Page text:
Scotty sees Madeline first in a restaurant and then follows her throughout the next day. He is struck by her. In fact, the audience is captivated by her. Kim Novak, despite her tumultuous relationship with Hitchcock, does a great job in this movie. She is very photogenic and her presence captivates the audience. Hitch also devoted a lot of time to her trivial routines. Or at least what would normally be a trivial routine. Hitch makes sure we pay attention to Novak’s beauty and the beauty of the city.

This is where Vertigo stands out from a lot of Hitchcock movies. The story might be more complex than a lot of his other movies, but the photography is so simple. The city of San Francisco has never looked so good on film. The winding streets, the local shops (Ernie’s was one of Hitch’s favorite restaurants), the Redwood forest, the deep history of the Bay Area, are all brought to life. Of course there is the famous Golden Gate Bridge and the monumental scene where Scotty saves Madeline when she jumps into the bay. Typically movies shot in Technicolor tend to make colors too bright. That is not the case here as all the color saturation seems perfect.

Once Scotty saves Madeline, the two fall in love. Madeline is crazy though. Because of his love for her, Scotty is unable to notice the warning signs of Madeline’s suicide. She and he make a trek down the coast to an old mission. This is where Carlota died — it is where Madeline wants to die. Because of his arachnophobia, Scotty is unable to prevent Madeline from climbing the steps and throwing herself out the bell tower at the mission.

During an inquest, it is found that Madeline died accidentally and Scotty could do nothing to prevent her death. The scenes in the mission bell tower are most famous for Hitchcock’s “Vertigo shot.” The shot that mimics the effect of vertigo was something Hitch had been working on for over 20 years. It was finally perfected here and was done by using miniature models. The camera was moving toward the models while the lens was zooming out. The technique has been used in movies many times since Hitch first pioneered it.

Devastated by another death he feels he could have prevented, Scotty goes into rehab. This is the last time we see Midge, as she and the other doctors are unable to get Scotty back on track. After an unspecified length of time and for some unknown reason, Scotty is taken out of rehab and put back in the real world. Here he drifts along thinking about Madeline. One day, while walking along the street, Scotty notices a girl who looks a lot like Madeline. He stalks his prey to her hotel where he makes his move. The girl’s name is Judy. After some resistance she agrees to go out with Scotty. After their first date, in which Scotty talks a lot about Madeline, it is revealed to the audience that Judy is in fact Madeline. Kim Novak plays both characters and just has dyed her hair. Although there are times when it seems that she has done more than just dye her hair to change from Madeline to Judy.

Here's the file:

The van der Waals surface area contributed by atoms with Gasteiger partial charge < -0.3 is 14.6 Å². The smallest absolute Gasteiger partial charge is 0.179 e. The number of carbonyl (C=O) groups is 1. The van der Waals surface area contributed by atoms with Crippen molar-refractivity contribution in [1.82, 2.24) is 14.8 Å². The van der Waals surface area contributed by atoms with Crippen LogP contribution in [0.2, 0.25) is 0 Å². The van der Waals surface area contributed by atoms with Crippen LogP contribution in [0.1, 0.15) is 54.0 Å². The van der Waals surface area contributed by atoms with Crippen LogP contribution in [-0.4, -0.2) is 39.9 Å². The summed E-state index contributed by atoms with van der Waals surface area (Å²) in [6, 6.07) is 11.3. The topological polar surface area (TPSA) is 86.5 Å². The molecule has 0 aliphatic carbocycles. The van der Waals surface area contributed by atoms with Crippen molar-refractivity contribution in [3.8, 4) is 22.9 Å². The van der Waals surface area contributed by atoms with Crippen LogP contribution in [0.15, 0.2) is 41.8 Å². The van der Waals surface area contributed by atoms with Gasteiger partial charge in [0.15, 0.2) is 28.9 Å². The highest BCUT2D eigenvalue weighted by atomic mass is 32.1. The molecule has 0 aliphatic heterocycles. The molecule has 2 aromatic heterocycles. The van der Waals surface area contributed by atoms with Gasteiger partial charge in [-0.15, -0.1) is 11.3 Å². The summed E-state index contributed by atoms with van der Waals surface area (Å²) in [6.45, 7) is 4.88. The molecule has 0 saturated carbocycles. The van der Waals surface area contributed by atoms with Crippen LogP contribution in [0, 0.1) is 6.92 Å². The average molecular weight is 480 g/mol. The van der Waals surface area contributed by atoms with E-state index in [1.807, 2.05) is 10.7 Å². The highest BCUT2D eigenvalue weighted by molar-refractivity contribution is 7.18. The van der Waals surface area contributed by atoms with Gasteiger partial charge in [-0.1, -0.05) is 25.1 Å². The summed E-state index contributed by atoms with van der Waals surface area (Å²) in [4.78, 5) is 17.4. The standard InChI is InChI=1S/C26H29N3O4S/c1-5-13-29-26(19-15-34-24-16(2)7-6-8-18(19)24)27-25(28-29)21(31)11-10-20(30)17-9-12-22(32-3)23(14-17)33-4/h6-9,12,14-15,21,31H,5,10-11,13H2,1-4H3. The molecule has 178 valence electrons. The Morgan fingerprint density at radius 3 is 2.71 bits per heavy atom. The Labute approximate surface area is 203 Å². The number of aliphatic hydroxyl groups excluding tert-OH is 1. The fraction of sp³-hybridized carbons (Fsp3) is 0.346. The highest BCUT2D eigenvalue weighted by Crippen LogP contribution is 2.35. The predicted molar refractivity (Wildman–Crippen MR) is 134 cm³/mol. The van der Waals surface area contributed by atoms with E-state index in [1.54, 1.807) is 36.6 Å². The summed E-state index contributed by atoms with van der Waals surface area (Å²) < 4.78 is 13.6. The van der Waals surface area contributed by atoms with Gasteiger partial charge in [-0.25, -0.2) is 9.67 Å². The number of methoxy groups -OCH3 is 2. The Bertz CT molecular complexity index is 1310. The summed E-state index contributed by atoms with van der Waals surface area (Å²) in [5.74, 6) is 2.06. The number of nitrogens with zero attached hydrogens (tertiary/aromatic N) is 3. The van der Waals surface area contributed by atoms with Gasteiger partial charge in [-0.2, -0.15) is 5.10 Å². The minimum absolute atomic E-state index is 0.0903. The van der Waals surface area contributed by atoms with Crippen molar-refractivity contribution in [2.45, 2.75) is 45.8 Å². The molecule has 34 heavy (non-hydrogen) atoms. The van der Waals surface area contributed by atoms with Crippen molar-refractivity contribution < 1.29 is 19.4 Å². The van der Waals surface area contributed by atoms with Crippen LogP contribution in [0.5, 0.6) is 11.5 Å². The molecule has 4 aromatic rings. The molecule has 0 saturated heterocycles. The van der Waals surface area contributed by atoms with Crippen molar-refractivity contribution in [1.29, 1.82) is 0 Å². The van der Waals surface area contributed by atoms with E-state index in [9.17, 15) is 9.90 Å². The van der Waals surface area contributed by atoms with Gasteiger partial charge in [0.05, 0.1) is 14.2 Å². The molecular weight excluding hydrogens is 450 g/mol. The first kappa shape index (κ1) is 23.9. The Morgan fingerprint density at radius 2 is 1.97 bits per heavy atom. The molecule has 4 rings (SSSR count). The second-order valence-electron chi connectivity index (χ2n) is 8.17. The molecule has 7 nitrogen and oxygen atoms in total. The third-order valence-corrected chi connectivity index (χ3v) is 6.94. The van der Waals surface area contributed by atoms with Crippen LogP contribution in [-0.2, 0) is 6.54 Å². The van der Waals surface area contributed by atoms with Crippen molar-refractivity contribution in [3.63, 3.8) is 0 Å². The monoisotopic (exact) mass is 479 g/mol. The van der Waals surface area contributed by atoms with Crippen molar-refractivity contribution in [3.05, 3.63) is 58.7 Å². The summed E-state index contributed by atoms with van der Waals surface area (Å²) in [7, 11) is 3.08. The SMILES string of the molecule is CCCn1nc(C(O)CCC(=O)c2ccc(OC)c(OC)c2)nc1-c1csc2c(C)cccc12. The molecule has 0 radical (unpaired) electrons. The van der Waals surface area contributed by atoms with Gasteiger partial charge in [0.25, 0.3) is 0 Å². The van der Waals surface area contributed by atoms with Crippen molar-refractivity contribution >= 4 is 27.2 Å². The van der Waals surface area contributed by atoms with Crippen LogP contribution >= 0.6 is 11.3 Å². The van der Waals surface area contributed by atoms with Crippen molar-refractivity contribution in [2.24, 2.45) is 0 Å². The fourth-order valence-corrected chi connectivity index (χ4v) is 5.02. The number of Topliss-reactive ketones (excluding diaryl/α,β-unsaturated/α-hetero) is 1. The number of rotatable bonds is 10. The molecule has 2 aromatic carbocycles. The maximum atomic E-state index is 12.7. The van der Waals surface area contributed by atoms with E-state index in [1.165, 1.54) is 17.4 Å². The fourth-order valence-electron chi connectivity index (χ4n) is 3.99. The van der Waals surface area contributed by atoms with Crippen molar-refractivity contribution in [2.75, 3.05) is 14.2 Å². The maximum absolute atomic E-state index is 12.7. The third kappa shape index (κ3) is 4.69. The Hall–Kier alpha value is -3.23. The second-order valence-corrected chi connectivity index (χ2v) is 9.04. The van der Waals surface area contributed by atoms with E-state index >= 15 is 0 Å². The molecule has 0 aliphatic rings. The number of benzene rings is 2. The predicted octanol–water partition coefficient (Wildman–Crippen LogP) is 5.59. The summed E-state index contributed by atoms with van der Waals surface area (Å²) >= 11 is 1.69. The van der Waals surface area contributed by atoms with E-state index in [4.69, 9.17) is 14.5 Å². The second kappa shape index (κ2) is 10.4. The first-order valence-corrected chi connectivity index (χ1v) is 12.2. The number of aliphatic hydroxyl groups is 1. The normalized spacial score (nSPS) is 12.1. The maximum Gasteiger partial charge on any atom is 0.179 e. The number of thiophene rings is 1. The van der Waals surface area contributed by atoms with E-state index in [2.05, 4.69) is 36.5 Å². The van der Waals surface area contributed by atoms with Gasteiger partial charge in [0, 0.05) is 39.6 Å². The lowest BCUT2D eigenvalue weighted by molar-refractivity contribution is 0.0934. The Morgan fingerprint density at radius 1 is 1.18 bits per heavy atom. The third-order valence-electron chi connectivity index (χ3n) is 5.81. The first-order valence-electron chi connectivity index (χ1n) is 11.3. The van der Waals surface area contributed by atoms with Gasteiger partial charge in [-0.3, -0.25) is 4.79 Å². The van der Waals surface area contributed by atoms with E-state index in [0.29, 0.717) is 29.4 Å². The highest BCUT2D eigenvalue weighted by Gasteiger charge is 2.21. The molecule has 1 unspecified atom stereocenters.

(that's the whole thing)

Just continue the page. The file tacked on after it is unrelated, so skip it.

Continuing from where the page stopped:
This would be a good time to mention that Novak was not Hitch’s first choice for the role. He wanted to use Vera Miles. But since it took so long for a script to be written, Miles was unable to be used because she got pregnant. So Novak was used and Hitch didn’t like her. The two didn’t get along. Novak had other ideas on how the play the character. Despite the tension, the performance on the screen is great.

Scotty decides to remake Judy in the model of Madeline. Of course Judy resists this. She had been hired by Gavin to play Madeline once in order to cover up the murder of Gavin’s real wife, the real Madeline. Since Scotty had arachnophobia, something Gavin knew, Scotty would be unable to save Madeline when she “jumped” from the bell tower. In fact, Judy ran up the bell tower where Gavin threw his wife’s body off.

This is not realized by Scotty until the fully remade Judy puts on a necklace that had belonged to Madeline and Carlota before her. Obsessed with the crime, Scotty forces Judy back to the mission and up the steps of the bell tower. In triumph, Scotty makes it to the top. In tragedy, footsteps are heard coming up the stairs and Judy jumps out of the tower in one of the most frightening scenes of the Hitchcock cannon.

Vertigo is a masterpiece plain and simple. It is regarded highly by critics, scholars and audiences. The main reason for this can not be found, at least to me. It has some sort of quality that just makes it enjoyable to watch. Maybe it is the complex story. Maybe it is the luscious scenery. Maybe it is the performance of Jimmy Stewart. Maybe it is the chemistry between Stewart and Kim Novak. Whatever it is, this movie is a must see for anyone who likes movies.

 

 

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Movie Review: THE FOREST (2016) Horror

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the_forest_posterTHE FOREST (USA 2015) ***